Sarkozy unveils major defence overhaul
PARIS (Reuters) - French President Nicolas Sarkozy vowed on Tuesday to create a smaller, more mobile and better equipped army able to respond to modern day threats ranging from terrorism to computer attacks.
Launching a new defence policy document, Sarkozy said the military needed to direct more resources to help soldiers in the field and put new emphasis on security within France's borders.
France is expected to cut more than 50,000 military posts, affecting the army, navy and airforce. When the restructuring is complete, the military should have 225,000 personnel.
The number of troops who can be sent abroad will fall to 30,000 from their current level of around 50,000, with a 5,000-strong rapid intervention reserve.
"For 15 years, France has not been threatened by invasion. The threats have changed in nature, they are diverse and shifting," he said.
"From now on, France's defence is as much at stake within France as thousands of kilometres away," he said.
In terms of military strategy in general, Sarkozy alluded to an already expressed desire to participate more fully in NATO structures. Analysts say that his aim is to win support for deeper EU defence cooperation.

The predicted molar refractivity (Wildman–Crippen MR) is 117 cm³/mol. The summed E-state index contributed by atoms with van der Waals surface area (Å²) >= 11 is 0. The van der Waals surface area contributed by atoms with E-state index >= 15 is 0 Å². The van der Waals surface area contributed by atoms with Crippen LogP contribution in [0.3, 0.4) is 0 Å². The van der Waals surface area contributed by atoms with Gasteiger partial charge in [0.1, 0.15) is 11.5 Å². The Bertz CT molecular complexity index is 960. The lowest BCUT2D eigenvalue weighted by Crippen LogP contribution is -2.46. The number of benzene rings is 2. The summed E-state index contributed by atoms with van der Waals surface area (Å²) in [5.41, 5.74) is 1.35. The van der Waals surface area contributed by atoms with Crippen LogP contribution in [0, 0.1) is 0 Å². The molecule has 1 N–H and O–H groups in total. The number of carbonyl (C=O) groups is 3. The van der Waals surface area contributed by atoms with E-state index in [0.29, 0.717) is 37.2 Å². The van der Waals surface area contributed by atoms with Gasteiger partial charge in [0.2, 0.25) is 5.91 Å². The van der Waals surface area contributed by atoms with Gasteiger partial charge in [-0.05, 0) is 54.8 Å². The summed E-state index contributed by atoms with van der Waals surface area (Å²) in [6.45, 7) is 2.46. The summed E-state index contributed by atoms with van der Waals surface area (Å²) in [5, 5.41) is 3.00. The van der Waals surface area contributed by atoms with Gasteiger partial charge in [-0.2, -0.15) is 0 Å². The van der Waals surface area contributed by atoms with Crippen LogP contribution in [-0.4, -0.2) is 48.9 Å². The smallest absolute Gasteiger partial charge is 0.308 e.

Savings will free up money to invest in cutting-edge equipment such as satellites and to improve a fleet of ageing helicopters.
Addressing critics who have accused the government of downgrading France's military prowess, Sarkozy said he aimed to make France even more of a military power than it was today.
France has 12,000 troops on foreign missions from Afghanistan to the Balkans but they have been hampered by poor equipment and a shortage of helicopters and air transport.
More than half of the military's personnel perform administrative and support functions, with just 40 percent in operational and combat roles.
France's status as a nuclear power with a strong military is a cornerstone of policy and Sarkozy has pledged to keep defence spending steady at around 2 percent of gross domestic product.
But Sarkozy acknowledged the country's strained public finances had forced it to cut costs and seek more value for money.
Sarkozy said France would spend 3 billion euros (2.4 billion pounds) more per year than it did previously to equip its forces.
The commission charged with carrying out the defence review saw no reason to oppose France's return to NATO military command, he said.
But in order to do so, Sarkozy said France, which withdrew its forces from NATO command in 1966, must keep control of its nuclear arsenal and would not relinquish command of its own forces.
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